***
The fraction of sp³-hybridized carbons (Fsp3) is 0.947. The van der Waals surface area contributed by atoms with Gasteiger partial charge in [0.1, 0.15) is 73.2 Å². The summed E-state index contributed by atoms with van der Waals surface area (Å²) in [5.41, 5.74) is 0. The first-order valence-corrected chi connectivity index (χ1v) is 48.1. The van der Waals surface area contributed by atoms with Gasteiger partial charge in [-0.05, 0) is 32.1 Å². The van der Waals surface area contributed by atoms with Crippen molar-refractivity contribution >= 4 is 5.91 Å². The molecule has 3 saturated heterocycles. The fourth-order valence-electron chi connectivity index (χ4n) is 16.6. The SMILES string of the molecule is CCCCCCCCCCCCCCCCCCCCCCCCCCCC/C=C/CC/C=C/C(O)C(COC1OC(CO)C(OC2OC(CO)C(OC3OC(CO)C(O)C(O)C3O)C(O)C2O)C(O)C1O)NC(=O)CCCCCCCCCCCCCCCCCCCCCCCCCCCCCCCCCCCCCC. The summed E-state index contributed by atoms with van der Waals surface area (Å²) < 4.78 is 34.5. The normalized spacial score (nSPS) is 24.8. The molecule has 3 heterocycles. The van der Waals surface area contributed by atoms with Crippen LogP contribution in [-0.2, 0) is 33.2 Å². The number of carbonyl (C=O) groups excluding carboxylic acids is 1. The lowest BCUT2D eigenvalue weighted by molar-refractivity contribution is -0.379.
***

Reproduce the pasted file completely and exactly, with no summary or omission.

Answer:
The fraction of sp³-hybridized carbons (Fsp3) is 0.947. The van der Waals surface area contributed by atoms with Gasteiger partial charge in [0.1, 0.15) is 73.2 Å². The summed E-state index contributed by atoms with van der Waals surface area (Å²) in [5.41, 5.74) is 0. The first-order valence-corrected chi connectivity index (χ1v) is 48.1. The van der Waals surface area contributed by atoms with Gasteiger partial charge in [-0.05, 0) is 32.1 Å². The van der Waals surface area contributed by atoms with Crippen molar-refractivity contribution >= 4 is 5.91 Å². The molecule has 3 saturated heterocycles. The fourth-order valence-electron chi connectivity index (χ4n) is 16.6. The SMILES string of the molecule is CCCCCCCCCCCCCCCCCCCCCCCCCCCC/C=C/CC/C=C/C(O)C(COC1OC(CO)C(OC2OC(CO)C(OC3OC(CO)C(O)C(O)C3O)C(O)C2O)C(O)C1O)NC(=O)CCCCCCCCCCCCCCCCCCCCCCCCCCCCCCCCCCCCCC. The summed E-state index contributed by atoms with van der Waals surface area (Å²) < 4.78 is 34.5. The normalized spacial score (nSPS) is 24.8. The molecule has 3 heterocycles. The van der Waals surface area contributed by atoms with Crippen LogP contribution in [-0.2, 0) is 33.2 Å². The number of carbonyl (C=O) groups excluding carboxylic acids is 1. The lowest BCUT2D eigenvalue weighted by molar-refractivity contribution is -0.379.